Silk O'Loughlin

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Silk calls an out.jpg

Francis H. O'Loughlin

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Biographical Information[edit]

Silk O'Loughlin was an American League umpire for 17 years, from 1902 to 1918. He umpired 31 games in the 1906, 1909, 1912, 1915 and 1917 World Series. His baseball career ended when he died in the Spanish Flu pandemic at age 48 and he is buried at Holy Sepulchre Cemetery in Rochester, NY.

Born in an Irish immigrant family, Silk O'Loughlin played amateur baseball in the Rochester area as a young man. He was asked to umpire some games in 1895, liked the experience, and by 1897 was earning his keep as a full-time umpire in the Atlantic League. He moved to the New York State League later that season, in order to be closer to his home, and then in 1898 was hired by the Eastern League, one of the top minor leagues of the time. In 1902, American League president Ban Johnson offered him a contract to work in the Major Leagues.

Umpires for the 1915 World Series. Silk is second from the right

Silk O'Loughlin loved the spotlight as an umpire, and was convinced of his superior skill: "A man is always out or safe, or it is a ball or a strike. The umpire, if he is a good man and knows his business, is always right. I am always right." And if anyone doubted his infallibility, he would be quick to eject him from the game. He had a strong booming voice, which could be heard throughout the ballparks where he made his calls. He was a sharp dresser, and introduced the fashion of umpires wearing sharply creased trousers on the field. His personality stuck out in the American League, where Ban Johnson had tried to recruit umpires like Tom Connolly who would inspire respect through their even character and fairness, and would keep out of the limelight and not pick fights with players. O'Loughlin was a throwback to an earlier time, where umpires were loud and opinionated and depended on their sharp tongue and wit to keep order on the field; he was beloved by the fans and sportswriters as a result. "Silk is a national institution", one reporter declared in 1910, "his 'Strike Tuh!' call is known from one end of the land to the other."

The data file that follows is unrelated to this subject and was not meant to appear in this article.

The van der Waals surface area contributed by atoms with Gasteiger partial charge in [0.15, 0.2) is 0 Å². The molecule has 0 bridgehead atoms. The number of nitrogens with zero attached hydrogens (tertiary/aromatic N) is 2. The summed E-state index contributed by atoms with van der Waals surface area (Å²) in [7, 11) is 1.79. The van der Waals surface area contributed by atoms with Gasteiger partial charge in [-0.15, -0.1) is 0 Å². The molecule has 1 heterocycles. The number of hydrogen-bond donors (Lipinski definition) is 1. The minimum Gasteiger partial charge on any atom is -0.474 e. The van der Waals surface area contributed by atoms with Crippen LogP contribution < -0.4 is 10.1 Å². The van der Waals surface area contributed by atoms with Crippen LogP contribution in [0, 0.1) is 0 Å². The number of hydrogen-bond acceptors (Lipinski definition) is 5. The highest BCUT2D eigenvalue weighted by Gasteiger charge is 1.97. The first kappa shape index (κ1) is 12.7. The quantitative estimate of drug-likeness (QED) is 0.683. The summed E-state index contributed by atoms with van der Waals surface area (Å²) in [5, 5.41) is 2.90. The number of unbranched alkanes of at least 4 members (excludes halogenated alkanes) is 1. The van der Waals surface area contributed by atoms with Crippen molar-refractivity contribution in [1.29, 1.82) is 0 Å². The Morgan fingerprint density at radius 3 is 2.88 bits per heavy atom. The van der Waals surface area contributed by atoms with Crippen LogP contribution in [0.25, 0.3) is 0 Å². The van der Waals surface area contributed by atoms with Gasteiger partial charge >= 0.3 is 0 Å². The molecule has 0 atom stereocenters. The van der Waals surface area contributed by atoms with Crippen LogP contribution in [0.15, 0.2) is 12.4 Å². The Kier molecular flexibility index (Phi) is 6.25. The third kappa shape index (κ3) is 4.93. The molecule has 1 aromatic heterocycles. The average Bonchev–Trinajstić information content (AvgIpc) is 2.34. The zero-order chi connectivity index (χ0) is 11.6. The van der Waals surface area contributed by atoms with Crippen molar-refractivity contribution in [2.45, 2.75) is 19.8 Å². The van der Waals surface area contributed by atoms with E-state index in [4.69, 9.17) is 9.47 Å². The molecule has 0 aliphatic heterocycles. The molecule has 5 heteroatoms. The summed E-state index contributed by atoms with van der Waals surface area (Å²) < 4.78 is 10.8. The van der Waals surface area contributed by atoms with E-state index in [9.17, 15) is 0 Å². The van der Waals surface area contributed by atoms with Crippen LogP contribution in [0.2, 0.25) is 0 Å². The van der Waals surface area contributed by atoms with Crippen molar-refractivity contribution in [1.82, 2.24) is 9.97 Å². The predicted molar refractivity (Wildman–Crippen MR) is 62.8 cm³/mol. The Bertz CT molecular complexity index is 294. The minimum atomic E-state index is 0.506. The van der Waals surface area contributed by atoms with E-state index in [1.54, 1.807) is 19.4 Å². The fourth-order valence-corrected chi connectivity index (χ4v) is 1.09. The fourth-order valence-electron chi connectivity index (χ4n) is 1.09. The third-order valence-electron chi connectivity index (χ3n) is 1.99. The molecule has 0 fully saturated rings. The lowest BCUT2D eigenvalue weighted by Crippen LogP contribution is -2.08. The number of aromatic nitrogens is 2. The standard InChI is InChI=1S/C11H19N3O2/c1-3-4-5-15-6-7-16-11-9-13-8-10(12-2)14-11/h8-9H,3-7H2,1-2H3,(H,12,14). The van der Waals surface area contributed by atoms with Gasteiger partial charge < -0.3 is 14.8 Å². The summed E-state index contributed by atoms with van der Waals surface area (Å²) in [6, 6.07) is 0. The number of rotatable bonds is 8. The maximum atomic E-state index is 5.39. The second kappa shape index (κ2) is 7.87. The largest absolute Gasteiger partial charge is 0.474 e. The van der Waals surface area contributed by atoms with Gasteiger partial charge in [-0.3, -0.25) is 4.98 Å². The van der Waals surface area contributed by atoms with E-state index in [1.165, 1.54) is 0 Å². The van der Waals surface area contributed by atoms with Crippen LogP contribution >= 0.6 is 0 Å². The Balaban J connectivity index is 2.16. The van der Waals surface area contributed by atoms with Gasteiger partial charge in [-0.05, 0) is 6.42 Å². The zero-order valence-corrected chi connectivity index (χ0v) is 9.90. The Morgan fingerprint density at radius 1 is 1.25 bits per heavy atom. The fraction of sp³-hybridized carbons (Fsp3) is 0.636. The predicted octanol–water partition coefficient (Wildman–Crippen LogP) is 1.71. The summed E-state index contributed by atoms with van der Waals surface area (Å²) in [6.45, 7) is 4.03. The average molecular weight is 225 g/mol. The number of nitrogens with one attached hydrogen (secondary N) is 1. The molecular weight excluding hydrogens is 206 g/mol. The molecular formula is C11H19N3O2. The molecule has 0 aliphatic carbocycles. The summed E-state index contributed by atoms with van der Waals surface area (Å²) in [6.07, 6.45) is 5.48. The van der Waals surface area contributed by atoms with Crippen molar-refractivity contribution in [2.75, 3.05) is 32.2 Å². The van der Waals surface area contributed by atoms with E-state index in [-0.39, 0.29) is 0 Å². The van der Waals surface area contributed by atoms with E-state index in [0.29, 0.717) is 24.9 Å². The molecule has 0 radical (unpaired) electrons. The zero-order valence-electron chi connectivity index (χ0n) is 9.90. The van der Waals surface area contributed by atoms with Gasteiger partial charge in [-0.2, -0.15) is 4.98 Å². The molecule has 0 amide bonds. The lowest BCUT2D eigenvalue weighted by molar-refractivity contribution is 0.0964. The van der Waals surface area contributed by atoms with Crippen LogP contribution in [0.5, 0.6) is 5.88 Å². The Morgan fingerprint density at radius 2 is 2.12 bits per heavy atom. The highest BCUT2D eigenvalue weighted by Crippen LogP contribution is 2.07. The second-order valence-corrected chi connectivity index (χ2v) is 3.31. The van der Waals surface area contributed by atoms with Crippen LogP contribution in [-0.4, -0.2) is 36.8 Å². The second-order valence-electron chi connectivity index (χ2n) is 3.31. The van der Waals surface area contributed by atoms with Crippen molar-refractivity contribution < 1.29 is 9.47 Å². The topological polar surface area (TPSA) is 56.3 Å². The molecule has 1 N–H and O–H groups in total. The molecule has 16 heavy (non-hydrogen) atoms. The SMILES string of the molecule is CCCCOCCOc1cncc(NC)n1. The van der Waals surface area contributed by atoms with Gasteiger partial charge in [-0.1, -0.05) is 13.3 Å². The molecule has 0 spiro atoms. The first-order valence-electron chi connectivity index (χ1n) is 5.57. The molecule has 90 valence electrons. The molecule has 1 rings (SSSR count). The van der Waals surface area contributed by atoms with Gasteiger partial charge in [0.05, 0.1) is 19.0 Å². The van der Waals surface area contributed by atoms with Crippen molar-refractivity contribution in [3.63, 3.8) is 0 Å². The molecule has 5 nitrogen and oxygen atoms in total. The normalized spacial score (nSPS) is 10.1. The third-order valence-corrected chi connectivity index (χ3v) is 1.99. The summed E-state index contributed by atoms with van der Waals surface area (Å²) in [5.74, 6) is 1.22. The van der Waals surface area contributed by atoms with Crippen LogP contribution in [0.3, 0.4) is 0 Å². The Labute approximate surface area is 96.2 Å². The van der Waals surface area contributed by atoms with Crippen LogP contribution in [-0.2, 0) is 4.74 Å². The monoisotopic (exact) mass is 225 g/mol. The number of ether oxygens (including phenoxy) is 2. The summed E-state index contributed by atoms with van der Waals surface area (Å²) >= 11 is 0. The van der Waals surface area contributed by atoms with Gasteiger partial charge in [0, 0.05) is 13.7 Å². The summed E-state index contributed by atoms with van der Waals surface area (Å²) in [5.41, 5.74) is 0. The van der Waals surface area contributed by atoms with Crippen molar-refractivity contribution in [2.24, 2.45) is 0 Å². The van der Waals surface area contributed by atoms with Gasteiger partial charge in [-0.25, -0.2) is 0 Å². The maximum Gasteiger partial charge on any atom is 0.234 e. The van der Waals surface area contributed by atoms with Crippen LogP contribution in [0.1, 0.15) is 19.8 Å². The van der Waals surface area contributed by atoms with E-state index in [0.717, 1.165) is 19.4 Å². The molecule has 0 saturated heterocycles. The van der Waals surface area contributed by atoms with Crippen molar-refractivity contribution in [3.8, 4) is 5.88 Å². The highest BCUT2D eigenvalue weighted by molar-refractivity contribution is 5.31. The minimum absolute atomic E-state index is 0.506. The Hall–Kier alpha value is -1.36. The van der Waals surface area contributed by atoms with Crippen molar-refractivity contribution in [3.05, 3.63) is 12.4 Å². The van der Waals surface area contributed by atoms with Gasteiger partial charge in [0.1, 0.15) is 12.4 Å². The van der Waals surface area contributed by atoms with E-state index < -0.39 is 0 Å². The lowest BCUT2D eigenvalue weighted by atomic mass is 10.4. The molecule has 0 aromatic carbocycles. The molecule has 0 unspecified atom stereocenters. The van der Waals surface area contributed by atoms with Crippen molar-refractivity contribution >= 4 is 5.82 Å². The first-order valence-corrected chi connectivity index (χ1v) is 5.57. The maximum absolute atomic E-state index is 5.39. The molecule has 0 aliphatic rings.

During the 1906 season, he came up with a sore throat and as a result used the hand signals to call balls and strike originally developed by deaf player Billy Hoy. When he worked the 1906 World Series, he ran into a similar problem, as the crowd in Chicago, IL was so large and so loud in Game 1 that umpire Jim Johnstone's calls could not be heard. He decided to resort to using the hand signals when his turn to work home plate came up in Game 2, and the move proved so popular that within a couple of years, it was made mandatory for umpires to employ hand signals at all times.

After the war-shortened 1918 season, he found an off-season job as a security guard in Boston, MA's munition works and shipyards, and was working there when he became a victim of the influenza pandemic which swept across North America. His wife Agnes Swift, whom he had married in 1905, survived, but O'Loughlin died on December 20, 1918.

Stump Wiedman was his brother-in-law.

Further Reading[edit]

  • David Anderson: "Francis 'Silk' O'Loughlin", in David Jones, ed.: Deadball Stars of the American League, SABR, Potomac Books, Inc., Dulles, VA, 2006, pp. 395-396.
  • R.A.R. Edwards: "The 1906 World Series: The First World Series with Umpire Hand Signals", The National Pastime, SABR, 51, 2023, pp. 27-31.

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